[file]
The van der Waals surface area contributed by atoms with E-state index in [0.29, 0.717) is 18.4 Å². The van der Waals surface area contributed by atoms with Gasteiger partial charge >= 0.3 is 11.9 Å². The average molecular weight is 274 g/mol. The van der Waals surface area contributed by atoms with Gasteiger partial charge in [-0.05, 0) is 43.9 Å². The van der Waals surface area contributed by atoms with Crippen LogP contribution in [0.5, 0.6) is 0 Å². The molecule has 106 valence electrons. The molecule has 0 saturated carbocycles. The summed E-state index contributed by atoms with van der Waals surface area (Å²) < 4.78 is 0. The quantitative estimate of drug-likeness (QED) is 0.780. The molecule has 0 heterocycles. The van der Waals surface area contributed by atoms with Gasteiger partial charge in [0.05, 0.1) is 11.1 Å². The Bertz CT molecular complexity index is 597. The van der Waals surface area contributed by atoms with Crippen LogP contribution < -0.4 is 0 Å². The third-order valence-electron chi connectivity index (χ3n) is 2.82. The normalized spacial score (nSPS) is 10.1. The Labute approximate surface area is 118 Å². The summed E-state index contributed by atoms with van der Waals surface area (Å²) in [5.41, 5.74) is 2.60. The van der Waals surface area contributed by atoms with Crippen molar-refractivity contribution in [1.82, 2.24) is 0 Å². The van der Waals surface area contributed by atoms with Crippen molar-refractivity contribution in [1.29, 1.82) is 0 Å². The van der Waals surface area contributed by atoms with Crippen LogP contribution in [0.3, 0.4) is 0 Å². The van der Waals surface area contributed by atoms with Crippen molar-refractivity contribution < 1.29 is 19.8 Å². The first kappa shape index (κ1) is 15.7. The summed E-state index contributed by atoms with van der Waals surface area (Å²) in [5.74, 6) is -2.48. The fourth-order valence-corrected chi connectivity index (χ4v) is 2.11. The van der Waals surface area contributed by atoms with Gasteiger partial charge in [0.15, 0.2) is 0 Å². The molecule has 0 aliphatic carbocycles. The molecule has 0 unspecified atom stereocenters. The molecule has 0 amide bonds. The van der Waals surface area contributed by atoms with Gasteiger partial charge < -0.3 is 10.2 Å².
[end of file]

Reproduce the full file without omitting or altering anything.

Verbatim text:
The van der Waals surface area contributed by atoms with E-state index in [0.29, 0.717) is 18.4 Å². The van der Waals surface area contributed by atoms with Gasteiger partial charge >= 0.3 is 11.9 Å². The average molecular weight is 274 g/mol. The van der Waals surface area contributed by atoms with Gasteiger partial charge in [-0.05, 0) is 43.9 Å². The van der Waals surface area contributed by atoms with Crippen LogP contribution in [0.5, 0.6) is 0 Å². The molecule has 106 valence electrons. The molecule has 0 saturated carbocycles. The summed E-state index contributed by atoms with van der Waals surface area (Å²) < 4.78 is 0. The quantitative estimate of drug-likeness (QED) is 0.780. The molecule has 0 heterocycles. The van der Waals surface area contributed by atoms with Gasteiger partial charge in [0.05, 0.1) is 11.1 Å². The Bertz CT molecular complexity index is 597. The van der Waals surface area contributed by atoms with Crippen LogP contribution < -0.4 is 0 Å². The third-order valence-electron chi connectivity index (χ3n) is 2.82. The normalized spacial score (nSPS) is 10.1. The Labute approximate surface area is 118 Å². The summed E-state index contributed by atoms with van der Waals surface area (Å²) in [5.41, 5.74) is 2.60. The van der Waals surface area contributed by atoms with Crippen molar-refractivity contribution in [1.82, 2.24) is 0 Å². The van der Waals surface area contributed by atoms with Crippen molar-refractivity contribution in [1.29, 1.82) is 0 Å². The van der Waals surface area contributed by atoms with Crippen LogP contribution in [0.3, 0.4) is 0 Å². The van der Waals surface area contributed by atoms with Crippen molar-refractivity contribution < 1.29 is 19.8 Å². The first kappa shape index (κ1) is 15.7. The summed E-state index contributed by atoms with van der Waals surface area (Å²) in [5.74, 6) is -2.48. The fourth-order valence-corrected chi connectivity index (χ4v) is 2.11. The van der Waals surface area contributed by atoms with Gasteiger partial charge in [0.15, 0.2) is 0 Å². The molecule has 0 aliphatic carbocycles. The molecule has 0 unspecified atom stereocenters. The molecule has 0 amide bonds. The van der Waals surface area contributed by atoms with Gasteiger partial charge < -0.3 is 10.2 Å².